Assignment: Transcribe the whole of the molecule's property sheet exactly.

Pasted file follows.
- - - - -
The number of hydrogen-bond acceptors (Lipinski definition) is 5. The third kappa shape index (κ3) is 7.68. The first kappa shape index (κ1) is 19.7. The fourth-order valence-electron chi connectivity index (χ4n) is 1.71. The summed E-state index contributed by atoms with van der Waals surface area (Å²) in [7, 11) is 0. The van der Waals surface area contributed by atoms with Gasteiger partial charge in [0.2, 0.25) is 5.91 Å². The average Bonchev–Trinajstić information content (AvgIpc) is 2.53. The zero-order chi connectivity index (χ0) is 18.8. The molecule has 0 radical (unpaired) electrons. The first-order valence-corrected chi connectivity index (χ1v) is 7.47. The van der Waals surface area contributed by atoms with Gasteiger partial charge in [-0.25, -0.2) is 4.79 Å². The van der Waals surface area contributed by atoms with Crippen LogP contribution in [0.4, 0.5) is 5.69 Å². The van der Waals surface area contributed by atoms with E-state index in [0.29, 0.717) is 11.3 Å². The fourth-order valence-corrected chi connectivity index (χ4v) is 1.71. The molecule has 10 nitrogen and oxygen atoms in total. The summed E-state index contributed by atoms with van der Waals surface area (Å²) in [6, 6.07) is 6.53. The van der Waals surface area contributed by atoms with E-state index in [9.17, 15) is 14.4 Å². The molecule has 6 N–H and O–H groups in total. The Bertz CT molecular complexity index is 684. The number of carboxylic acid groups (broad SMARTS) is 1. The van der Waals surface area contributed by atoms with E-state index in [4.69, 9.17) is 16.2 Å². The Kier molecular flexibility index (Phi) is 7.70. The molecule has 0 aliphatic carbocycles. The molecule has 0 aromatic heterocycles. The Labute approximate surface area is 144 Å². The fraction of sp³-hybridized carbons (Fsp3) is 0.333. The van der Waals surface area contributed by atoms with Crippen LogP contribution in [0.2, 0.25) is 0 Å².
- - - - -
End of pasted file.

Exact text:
The number of hydrogen-bond acceptors (Lipinski definition) is 5. The third kappa shape index (κ3) is 7.68. The first kappa shape index (κ1) is 19.7. The fourth-order valence-electron chi connectivity index (χ4n) is 1.71. The summed E-state index contributed by atoms with van der Waals surface area (Å²) in [7, 11) is 0. The van der Waals surface area contributed by atoms with Gasteiger partial charge in [0.2, 0.25) is 5.91 Å². The average Bonchev–Trinajstić information content (AvgIpc) is 2.53. The zero-order chi connectivity index (χ0) is 18.8. The molecule has 0 radical (unpaired) electrons. The first-order valence-corrected chi connectivity index (χ1v) is 7.47. The van der Waals surface area contributed by atoms with Gasteiger partial charge in [-0.25, -0.2) is 4.79 Å². The van der Waals surface area contributed by atoms with Crippen LogP contribution in [0.4, 0.5) is 5.69 Å². The van der Waals surface area contributed by atoms with E-state index in [0.29, 0.717) is 11.3 Å². The fourth-order valence-corrected chi connectivity index (χ4v) is 1.71. The molecule has 10 nitrogen and oxygen atoms in total. The summed E-state index contributed by atoms with van der Waals surface area (Å²) in [6, 6.07) is 6.53. The van der Waals surface area contributed by atoms with E-state index in [9.17, 15) is 14.4 Å². The molecule has 6 N–H and O–H groups in total. The Bertz CT molecular complexity index is 684. The number of carboxylic acid groups (broad SMARTS) is 1. The van der Waals surface area contributed by atoms with E-state index in [4.69, 9.17) is 16.2 Å². The Kier molecular flexibility index (Phi) is 7.70. The molecule has 0 aliphatic carbocycles. The molecule has 0 aromatic heterocycles. The Labute approximate surface area is 144 Å². The fraction of sp³-hybridized carbons (Fsp3) is 0.333. The van der Waals surface area contributed by atoms with Crippen LogP contribution in [0.2, 0.25) is 0 Å².